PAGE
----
Another important issue is asymptomatic cases in children age group. In some endemic areas, about 30% of children have acquired LF by the age of 4 years either with the presence of Mf or W. bancrofti antigen in their blood [30]. Similarly, in a B. malayi area in Kerala, asymptomatic Mf has been demonstrated in children through LSG [31]. LF parasites in human do not have animal reservoirs. But human dirofilariasis, i.e. zoonotic transmission to human, cannot be ruled out. This thing should be kept in mind after successful ELF in human [32]. There are other issues of management of acute and chronic filariasis cases and treatment of adenolymphangitis (ADL) cases with antibiotics since the majority of acute episodes are bacterial origin. The APELF provides free morbidity management and disability prevention services through kits and corrective surgeries [28].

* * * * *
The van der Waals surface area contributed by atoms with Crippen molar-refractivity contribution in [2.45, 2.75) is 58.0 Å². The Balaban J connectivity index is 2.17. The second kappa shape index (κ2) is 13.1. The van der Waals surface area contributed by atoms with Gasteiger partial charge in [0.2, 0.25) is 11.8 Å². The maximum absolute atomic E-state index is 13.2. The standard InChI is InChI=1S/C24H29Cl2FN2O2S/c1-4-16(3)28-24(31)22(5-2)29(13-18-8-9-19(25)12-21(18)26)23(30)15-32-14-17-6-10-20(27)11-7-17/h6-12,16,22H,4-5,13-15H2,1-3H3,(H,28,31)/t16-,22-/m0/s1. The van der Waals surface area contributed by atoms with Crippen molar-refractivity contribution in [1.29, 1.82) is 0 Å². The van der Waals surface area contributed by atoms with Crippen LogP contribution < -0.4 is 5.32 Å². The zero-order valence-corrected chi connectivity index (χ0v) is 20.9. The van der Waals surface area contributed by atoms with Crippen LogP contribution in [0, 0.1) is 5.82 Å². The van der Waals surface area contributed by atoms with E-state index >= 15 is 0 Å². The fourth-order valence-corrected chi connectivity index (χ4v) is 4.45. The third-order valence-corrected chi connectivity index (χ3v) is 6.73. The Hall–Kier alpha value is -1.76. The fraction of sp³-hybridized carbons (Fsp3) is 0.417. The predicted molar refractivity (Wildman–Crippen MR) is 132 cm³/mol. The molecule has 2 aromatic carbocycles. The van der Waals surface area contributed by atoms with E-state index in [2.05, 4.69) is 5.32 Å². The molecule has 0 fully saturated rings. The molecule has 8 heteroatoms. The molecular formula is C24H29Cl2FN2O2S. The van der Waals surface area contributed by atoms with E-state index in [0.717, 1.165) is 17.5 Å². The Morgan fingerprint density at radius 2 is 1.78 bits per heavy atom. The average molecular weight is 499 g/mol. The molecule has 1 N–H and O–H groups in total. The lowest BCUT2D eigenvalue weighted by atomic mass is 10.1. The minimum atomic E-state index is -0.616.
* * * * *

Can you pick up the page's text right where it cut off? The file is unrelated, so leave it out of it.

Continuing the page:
Vector surveillance is another important tool to facilitate in instituting vector control measures as well as to assess the infection in vectors in the areas. Xenomonitoring, in other words, the presence of Mf larvae in vector mosquitoes, is a method to assess the effectiveness of the post-MDA and TAS. Specific PCR technique is applied [33]. Recently Khatri et al. screened the presence of W. bancrofti L3-specific Ssp1 gene in trapped mosquitoes by PCR in certain districts in Maharashtra and Karnataka. This indicated that MDA needed to be strengthened [33]. Scaling up xenomonitoring is a big challenge in existing infrastructure with weak strength of skilled entomologists. At present IVM has been planned to introduce in all LF endemic districts in India covering many districts endemic for malaria also. IVM introduction in context of malaria control is towards targeting their vector populations [34]. It is important to assess the impact of other coexistent diseases in the same eco-endemic regions [35].